There are many challenges with building a business from scratch. A great business idea does not equal business success alone, there are many contributing factors towards achieving a successful business.
As a business grows there are stages of growth that each need to be successfully navigated. These challenges include-
- Funding and Cashflow
- Finding and developing staff
- Building scalable systems and processes
- Selecting the right customers
- Finding new marketsDeveloping new products
At each stage of the business growth cycle, these challenges are different. I will attempt to outline these challenges and how they might present themselves at each stage of the cycle.
Business Life Cycle – Early Stage
Early stage businesses have a concept or product offering and have found a market. Usually the founders are very close to the day to day operations but in order to grow sales resources are required, and resources require cash.
Most commonly, founders try to fund growth out of cashflow and reinvest all profits back into the business. Additional staff are hired as the business can afford them and inventory is purchased from cashflow. The founder is still involved in the business operations in order to save salary costs and would be working many hours with some frustration.
There are a number of problems with this approach. The business potential may exceed what it is achieving which means it is underperforming and is leaving sales on the table for competitors to swallow up. The founder is still running the business limiting strategy development. You need to ask, if Richard Branson was starting a new business would he be doing this? Absolutely not!
Another approach would be to get some funding. This can come from a bank or an investor but most likely the latter. In order to get funding then the founder would need to demonstrate that the business is a good investment whether it is a bank or investor. If the business concept is proven, the funding would allow the business owner to take on the required resources – Marketing, sales, finance, inventory etc in order to meet demand and not under-perform. This will require a plan and financial forecast showing the bank or investor how their funds will be applied to generate an accepted level of return. With adequate funding, cashflow would not be a constraint, but would still need to be tightly managed. The right amount of cash will enable the business to maximise its opportunity.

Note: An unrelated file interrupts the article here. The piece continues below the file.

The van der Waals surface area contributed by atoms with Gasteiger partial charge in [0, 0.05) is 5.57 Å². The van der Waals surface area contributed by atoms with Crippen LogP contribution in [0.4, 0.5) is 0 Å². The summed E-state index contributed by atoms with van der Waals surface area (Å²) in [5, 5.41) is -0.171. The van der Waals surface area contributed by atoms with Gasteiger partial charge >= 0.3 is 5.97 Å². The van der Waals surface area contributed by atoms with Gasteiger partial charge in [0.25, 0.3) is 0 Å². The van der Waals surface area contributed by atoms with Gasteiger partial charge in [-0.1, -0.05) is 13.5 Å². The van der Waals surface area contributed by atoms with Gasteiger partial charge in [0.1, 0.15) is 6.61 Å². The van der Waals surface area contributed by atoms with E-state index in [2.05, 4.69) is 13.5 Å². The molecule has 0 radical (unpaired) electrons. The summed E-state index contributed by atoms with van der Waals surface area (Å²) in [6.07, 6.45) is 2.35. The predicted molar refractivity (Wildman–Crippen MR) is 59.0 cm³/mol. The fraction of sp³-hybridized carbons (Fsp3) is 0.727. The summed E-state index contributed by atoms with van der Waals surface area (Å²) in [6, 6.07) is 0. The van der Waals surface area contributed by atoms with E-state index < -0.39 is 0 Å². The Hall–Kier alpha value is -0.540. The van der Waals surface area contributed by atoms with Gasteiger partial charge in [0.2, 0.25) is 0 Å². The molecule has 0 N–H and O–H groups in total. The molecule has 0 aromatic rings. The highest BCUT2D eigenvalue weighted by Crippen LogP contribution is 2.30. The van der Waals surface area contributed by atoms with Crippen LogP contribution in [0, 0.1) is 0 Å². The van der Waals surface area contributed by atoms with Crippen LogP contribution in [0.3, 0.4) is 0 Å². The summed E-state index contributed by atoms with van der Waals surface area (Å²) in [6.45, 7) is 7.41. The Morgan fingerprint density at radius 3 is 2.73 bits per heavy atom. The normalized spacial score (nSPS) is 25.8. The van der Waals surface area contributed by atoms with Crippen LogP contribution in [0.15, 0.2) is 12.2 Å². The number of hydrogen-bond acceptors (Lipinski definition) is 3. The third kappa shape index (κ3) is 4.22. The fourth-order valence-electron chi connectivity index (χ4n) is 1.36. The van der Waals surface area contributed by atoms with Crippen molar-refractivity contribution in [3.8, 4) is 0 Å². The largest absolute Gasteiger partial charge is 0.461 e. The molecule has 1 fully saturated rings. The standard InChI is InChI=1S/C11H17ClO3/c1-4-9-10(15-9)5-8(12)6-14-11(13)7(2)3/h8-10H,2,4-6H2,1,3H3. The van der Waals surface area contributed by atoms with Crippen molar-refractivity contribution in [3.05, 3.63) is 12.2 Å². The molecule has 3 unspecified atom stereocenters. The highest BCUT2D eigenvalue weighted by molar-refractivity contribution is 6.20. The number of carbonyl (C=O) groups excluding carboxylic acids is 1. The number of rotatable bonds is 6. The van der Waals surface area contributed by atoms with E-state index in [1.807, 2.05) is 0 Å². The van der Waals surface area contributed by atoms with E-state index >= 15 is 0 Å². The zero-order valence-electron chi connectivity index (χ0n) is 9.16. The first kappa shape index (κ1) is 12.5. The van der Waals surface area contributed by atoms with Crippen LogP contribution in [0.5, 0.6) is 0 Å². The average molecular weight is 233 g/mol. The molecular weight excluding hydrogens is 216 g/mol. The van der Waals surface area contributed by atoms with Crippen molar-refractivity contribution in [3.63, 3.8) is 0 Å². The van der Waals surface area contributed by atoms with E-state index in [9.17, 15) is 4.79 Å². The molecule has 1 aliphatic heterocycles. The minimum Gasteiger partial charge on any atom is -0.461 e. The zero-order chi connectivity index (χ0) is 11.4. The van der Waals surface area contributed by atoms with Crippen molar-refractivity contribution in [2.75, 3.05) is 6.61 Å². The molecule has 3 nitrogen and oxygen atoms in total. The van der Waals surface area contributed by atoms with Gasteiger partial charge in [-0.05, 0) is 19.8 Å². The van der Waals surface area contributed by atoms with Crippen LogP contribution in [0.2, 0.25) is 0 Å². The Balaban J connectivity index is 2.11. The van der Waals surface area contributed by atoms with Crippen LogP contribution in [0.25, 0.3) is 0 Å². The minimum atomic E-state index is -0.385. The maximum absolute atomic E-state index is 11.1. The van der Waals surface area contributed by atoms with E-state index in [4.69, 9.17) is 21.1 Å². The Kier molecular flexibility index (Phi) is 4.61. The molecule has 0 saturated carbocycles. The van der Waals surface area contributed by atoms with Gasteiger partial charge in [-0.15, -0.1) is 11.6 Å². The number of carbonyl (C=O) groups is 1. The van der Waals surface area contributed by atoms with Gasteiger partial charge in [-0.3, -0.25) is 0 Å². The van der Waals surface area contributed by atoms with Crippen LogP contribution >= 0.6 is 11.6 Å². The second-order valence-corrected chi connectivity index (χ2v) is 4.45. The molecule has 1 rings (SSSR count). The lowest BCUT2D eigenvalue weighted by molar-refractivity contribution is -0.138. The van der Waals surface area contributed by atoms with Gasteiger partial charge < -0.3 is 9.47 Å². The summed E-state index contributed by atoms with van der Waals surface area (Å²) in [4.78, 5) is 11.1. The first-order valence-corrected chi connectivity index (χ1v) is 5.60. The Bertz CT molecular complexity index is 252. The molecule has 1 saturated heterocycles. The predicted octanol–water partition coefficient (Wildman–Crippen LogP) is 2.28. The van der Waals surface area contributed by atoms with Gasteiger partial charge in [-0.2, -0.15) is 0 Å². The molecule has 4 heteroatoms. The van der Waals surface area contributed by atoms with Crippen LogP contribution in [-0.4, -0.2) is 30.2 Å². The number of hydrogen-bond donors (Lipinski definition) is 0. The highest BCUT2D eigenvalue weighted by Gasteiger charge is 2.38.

Growth Stage – Profit doesn’t equal cash
As the business grows beyond the early stage, it now has consistently high sales growth month on month, usually double digit, a stable team and ever improving processes supporting its growth.
With increasing sales, cash is tied up in working capital via increased receivables and increased inventory levels, while the business owner is forking out an ever-increasing salary bill as they ramp up resources to support growth and product development.
Customers selection has now become an issue compared to the early stage where any paying customer was a good customer. Now the business is starting to analyse effort with profitable customers often being those you don’t hear from, and unprofitable customers having constant demands and at the same time being price conscious. The business is now starting to choose the customers it supplies or services.
The business owner would be fully aware that improved profit does not equal improved cash. The investment required to continue growing is consuming all available cash. In fact, in order to maintain growth and continue to build resources additional funding may be required.
Advanced Growth Stage – Sustainable Growth vs Missed Opportunities
During this phase the business has stabilised. Although still growing, the rate of growth is typically much less in single digits, the business is running like clockwork and is experiencing consistent profitability. The good news for the owner is that the receivable and inventory levels have stabilised also which means that the profit is now converting to cash.
With a successful business model now operating, the opportunities to scale arise. With an established customer base and sales funnel, supplying new products to existing customers or servicing new geographic regions become opportunities to generate more profits. The founder/business owner will probably have handed over the controls to a new General Manager or CEO and can step back. The business is now in a position where it can declare dividends to be paid out of surplus cash.
Business growth is a complex area and I have attempted to identify some of the challenges along the way. The important thing to understand is that depending on which stage the business is at, different priorities and different risk appetites exist that will impact the decision making process.
About BRIAN DOUGHTY
Brian Doughty is founder of the outsourced CFO which is a part time CFO service for small to medium sized businesses. Brian’s experience in large corporates and small businesses is unique and has enabled him to develop a simple to understand set of tools which will help business owners engage staff, monitor performance and achieve their goals. For more information, contact us.